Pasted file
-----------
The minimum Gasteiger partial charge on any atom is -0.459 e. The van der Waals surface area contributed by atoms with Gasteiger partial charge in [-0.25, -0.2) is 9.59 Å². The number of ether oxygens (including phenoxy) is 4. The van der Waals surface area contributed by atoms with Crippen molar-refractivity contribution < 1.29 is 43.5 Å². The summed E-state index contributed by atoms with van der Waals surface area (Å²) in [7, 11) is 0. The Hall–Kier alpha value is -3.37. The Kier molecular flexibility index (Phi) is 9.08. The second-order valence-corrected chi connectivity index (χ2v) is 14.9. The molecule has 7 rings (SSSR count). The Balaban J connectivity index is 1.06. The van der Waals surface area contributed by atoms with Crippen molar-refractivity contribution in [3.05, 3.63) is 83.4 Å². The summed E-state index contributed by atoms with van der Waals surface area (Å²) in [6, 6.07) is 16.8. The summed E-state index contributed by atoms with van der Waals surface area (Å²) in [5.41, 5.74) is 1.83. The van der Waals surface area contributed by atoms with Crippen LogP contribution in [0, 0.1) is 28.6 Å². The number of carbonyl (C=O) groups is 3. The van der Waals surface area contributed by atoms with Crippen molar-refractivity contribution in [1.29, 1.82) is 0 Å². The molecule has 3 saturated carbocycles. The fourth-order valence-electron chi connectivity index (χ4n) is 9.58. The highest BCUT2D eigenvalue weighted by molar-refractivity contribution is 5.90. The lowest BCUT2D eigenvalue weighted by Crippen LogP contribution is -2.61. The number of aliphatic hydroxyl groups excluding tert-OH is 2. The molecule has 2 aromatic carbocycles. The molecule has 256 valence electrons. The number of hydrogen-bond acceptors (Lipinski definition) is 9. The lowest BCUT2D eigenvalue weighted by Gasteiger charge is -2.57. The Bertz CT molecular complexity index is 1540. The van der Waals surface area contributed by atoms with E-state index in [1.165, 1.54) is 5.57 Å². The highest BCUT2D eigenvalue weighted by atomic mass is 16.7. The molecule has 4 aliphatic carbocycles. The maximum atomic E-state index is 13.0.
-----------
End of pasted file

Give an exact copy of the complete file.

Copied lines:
The minimum Gasteiger partial charge on any atom is -0.459 e. The van der Waals surface area contributed by atoms with Gasteiger partial charge in [-0.25, -0.2) is 9.59 Å². The number of ether oxygens (including phenoxy) is 4. The van der Waals surface area contributed by atoms with Crippen molar-refractivity contribution < 1.29 is 43.5 Å². The summed E-state index contributed by atoms with van der Waals surface area (Å²) in [7, 11) is 0. The Hall–Kier alpha value is -3.37. The Kier molecular flexibility index (Phi) is 9.08. The second-order valence-corrected chi connectivity index (χ2v) is 14.9. The molecule has 7 rings (SSSR count). The Balaban J connectivity index is 1.06. The van der Waals surface area contributed by atoms with Crippen molar-refractivity contribution in [3.05, 3.63) is 83.4 Å². The summed E-state index contributed by atoms with van der Waals surface area (Å²) in [6, 6.07) is 16.8. The summed E-state index contributed by atoms with van der Waals surface area (Å²) in [5.41, 5.74) is 1.83. The van der Waals surface area contributed by atoms with Crippen LogP contribution in [0, 0.1) is 28.6 Å². The number of carbonyl (C=O) groups is 3. The van der Waals surface area contributed by atoms with Crippen molar-refractivity contribution in [1.29, 1.82) is 0 Å². The molecule has 3 saturated carbocycles. The fourth-order valence-electron chi connectivity index (χ4n) is 9.58. The highest BCUT2D eigenvalue weighted by molar-refractivity contribution is 5.90. The lowest BCUT2D eigenvalue weighted by Crippen LogP contribution is -2.61. The number of aliphatic hydroxyl groups excluding tert-OH is 2. The molecule has 2 aromatic carbocycles. The molecule has 256 valence electrons. The number of hydrogen-bond acceptors (Lipinski definition) is 9. The lowest BCUT2D eigenvalue weighted by Gasteiger charge is -2.57. The Bertz CT molecular complexity index is 1540. The van der Waals surface area contributed by atoms with E-state index in [1.165, 1.54) is 5.57 Å². The highest BCUT2D eigenvalue weighted by atomic mass is 16.7. The molecule has 4 aliphatic carbocycles. The maximum atomic E-state index is 13.0.